Donald Trump’s 2016 election campaign ‘deliberately deterred black Americans from voting’
Targeted ads allegedly used to encourage 3.5 million voters to stay away from polls
Donald Trump’s 2016 election campaign secretly targeted millions of Democrat-supporting black voters with adverts designed to convince them not to go to the polls, newly unearthed data suggests.
The covert effort reportedly focused on 16 key swing states and triggered a collapse in turnout among black voters that saw Trump claiming narrow victories in several of the battleground regions.
According to a “vast cache of data” obtained by Channel 4, black voters identified by the Trump team as being likely to back his rival Hillary Clinton were marked as “deterrence” - and were then targeted with negative adverts about the Democrat candidate on Facebook and other social media platforms.
The unearthed data “contains details on almost 200 million Americans, among more than 5,000 files, which together amass almost five terabytes of data – making it one of the biggest leaks in history”, the broadcaster reports.
The alleged push to keep voters away from the polls was designed in conjunction with election consultancy Cambridge Analytica, which “ceased trading last year following revelations that it used dirty tricks to help win elections around the world and had gained unauthorised access to tens of millions of Facebook profiles”, says The Guardian.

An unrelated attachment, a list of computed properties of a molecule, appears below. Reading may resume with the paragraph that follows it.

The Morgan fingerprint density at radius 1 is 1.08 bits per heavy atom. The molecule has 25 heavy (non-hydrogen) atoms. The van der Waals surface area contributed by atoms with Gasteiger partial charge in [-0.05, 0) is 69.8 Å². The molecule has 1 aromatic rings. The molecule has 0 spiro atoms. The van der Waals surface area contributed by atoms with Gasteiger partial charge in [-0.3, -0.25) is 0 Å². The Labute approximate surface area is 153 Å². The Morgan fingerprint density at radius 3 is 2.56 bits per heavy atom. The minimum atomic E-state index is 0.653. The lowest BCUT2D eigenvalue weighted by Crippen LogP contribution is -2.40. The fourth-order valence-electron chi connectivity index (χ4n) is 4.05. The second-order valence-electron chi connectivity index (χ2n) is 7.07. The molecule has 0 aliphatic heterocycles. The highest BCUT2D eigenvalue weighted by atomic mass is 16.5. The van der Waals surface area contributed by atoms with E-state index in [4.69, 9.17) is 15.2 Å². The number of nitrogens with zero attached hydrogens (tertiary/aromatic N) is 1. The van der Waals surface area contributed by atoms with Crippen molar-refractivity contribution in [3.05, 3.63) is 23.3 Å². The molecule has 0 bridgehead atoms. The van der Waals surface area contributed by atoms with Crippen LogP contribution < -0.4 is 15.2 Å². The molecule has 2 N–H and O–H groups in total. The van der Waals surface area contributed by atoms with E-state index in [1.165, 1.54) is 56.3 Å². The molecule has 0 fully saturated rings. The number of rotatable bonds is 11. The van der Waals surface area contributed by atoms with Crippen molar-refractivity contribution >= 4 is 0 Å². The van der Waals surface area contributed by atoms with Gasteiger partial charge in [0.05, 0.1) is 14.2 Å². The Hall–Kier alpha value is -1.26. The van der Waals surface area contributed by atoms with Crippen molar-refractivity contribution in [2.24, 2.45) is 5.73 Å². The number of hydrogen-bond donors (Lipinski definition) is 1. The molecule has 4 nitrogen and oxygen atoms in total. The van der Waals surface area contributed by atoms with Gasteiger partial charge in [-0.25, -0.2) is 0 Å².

In the swing state of Michigan, which Trump won by 10,000 votes, black people account for 15% of eligible voters but represented 33% of the deterrence category in the Trump database.
And in Wisconsin, 5.4% of voters are black yet they made up 17% of the deterrence group. The Rupublican won the state by a margin of 30,000.
As The Telegraph notes, 2016 election saw the first fall in black turnout for 20 years, a slump that helped “Trump snatch victory in pivotal states”.
Jamal Watkins, vice president of the US National Association for the Advancement of Colored People, told Channel 4 that the campaign amounted to voter “supression”, adding: “We don’t use data to say who can we deter and keep at home. That just seems, fundamentally, it’s a shift from the notion of democracy.”
The allegations have been dismissed as "fake news" by Tim Murtaugh, the communications director for Trump’s re-election campaign.
But civil rights campaigners are calling on Facebook to disclose ads and targeting information from the 2016 election that have never been made public. The Trump campaign spent £44m on Facebook posts alone during that election cycle.